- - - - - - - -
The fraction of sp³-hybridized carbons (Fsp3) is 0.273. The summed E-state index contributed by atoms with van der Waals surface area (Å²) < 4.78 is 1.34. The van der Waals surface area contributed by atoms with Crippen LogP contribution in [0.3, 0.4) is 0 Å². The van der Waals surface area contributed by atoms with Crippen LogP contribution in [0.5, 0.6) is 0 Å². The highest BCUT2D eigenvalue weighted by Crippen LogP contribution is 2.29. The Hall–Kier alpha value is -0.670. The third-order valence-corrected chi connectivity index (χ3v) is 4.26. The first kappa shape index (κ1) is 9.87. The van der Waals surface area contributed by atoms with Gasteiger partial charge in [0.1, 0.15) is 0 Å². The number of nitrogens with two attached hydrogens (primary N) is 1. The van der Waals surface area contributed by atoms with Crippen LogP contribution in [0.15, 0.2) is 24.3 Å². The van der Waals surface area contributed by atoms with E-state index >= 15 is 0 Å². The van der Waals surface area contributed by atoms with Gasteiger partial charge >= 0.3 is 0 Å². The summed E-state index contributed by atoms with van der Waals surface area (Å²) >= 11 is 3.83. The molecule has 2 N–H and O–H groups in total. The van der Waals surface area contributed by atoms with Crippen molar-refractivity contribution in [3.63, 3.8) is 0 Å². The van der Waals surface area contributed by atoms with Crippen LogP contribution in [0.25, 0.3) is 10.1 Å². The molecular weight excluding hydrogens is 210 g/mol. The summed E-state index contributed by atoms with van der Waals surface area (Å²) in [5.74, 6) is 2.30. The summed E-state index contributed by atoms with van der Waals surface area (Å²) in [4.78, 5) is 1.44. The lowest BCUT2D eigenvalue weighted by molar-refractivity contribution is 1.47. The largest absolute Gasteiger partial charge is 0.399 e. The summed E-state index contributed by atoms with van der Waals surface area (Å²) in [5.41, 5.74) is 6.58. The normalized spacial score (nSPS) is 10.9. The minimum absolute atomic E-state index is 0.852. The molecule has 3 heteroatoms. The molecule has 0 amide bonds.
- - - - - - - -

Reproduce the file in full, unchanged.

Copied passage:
The fraction of sp³-hybridized carbons (Fsp3) is 0.273. The summed E-state index contributed by atoms with van der Waals surface area (Å²) < 4.78 is 1.34. The van der Waals surface area contributed by atoms with Crippen LogP contribution in [0.3, 0.4) is 0 Å². The van der Waals surface area contributed by atoms with Crippen LogP contribution in [0.5, 0.6) is 0 Å². The highest BCUT2D eigenvalue weighted by Crippen LogP contribution is 2.29. The Hall–Kier alpha value is -0.670. The third-order valence-corrected chi connectivity index (χ3v) is 4.26. The first kappa shape index (κ1) is 9.87. The van der Waals surface area contributed by atoms with Gasteiger partial charge in [0.1, 0.15) is 0 Å². The number of nitrogens with two attached hydrogens (primary N) is 1. The van der Waals surface area contributed by atoms with Crippen LogP contribution in [0.15, 0.2) is 24.3 Å². The van der Waals surface area contributed by atoms with E-state index >= 15 is 0 Å². The van der Waals surface area contributed by atoms with Gasteiger partial charge >= 0.3 is 0 Å². The summed E-state index contributed by atoms with van der Waals surface area (Å²) >= 11 is 3.83. The molecule has 2 N–H and O–H groups in total. The van der Waals surface area contributed by atoms with Crippen molar-refractivity contribution in [3.63, 3.8) is 0 Å². The van der Waals surface area contributed by atoms with Crippen LogP contribution in [0.25, 0.3) is 10.1 Å². The molecular weight excluding hydrogens is 210 g/mol. The summed E-state index contributed by atoms with van der Waals surface area (Å²) in [5.74, 6) is 2.30. The summed E-state index contributed by atoms with van der Waals surface area (Å²) in [4.78, 5) is 1.44. The lowest BCUT2D eigenvalue weighted by molar-refractivity contribution is 1.47. The largest absolute Gasteiger partial charge is 0.399 e. The summed E-state index contributed by atoms with van der Waals surface area (Å²) in [5.41, 5.74) is 6.58. The normalized spacial score (nSPS) is 10.9. The minimum absolute atomic E-state index is 0.852. The molecule has 3 heteroatoms. The molecule has 0 amide bonds.